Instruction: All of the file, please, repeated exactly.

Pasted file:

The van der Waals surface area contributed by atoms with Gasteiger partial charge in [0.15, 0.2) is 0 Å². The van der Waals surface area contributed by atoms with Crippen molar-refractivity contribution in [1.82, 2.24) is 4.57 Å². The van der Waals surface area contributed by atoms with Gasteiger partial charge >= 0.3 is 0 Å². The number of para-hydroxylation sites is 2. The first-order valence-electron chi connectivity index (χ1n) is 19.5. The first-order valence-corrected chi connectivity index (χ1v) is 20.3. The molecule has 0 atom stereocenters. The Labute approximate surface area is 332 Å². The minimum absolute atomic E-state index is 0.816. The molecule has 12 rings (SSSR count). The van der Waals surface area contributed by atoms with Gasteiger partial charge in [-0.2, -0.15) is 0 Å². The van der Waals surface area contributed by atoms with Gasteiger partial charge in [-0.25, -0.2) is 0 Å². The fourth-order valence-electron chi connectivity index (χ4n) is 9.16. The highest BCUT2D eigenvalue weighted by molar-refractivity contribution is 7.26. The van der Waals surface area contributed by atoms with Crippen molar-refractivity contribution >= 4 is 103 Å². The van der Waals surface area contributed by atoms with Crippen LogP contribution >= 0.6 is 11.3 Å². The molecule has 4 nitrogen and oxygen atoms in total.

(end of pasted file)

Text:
The van der Waals surface area contributed by atoms with Gasteiger partial charge in [0.15, 0.2) is 0 Å². The van der Waals surface area contributed by atoms with Crippen molar-refractivity contribution in [1.82, 2.24) is 4.57 Å². The van der Waals surface area contributed by atoms with Gasteiger partial charge >= 0.3 is 0 Å². The number of para-hydroxylation sites is 2. The first-order valence-electron chi connectivity index (χ1n) is 19.5. The first-order valence-corrected chi connectivity index (χ1v) is 20.3. The molecule has 0 atom stereocenters. The Labute approximate surface area is 332 Å². The minimum absolute atomic E-state index is 0.816. The molecule has 12 rings (SSSR count). The van der Waals surface area contributed by atoms with Gasteiger partial charge in [-0.2, -0.15) is 0 Å². The van der Waals surface area contributed by atoms with Gasteiger partial charge in [-0.25, -0.2) is 0 Å². The fourth-order valence-electron chi connectivity index (χ4n) is 9.16. The highest BCUT2D eigenvalue weighted by molar-refractivity contribution is 7.26. The van der Waals surface area contributed by atoms with Crippen molar-refractivity contribution >= 4 is 103 Å². The van der Waals surface area contributed by atoms with Crippen LogP contribution >= 0.6 is 11.3 Å². The molecule has 4 nitrogen and oxygen atoms in total.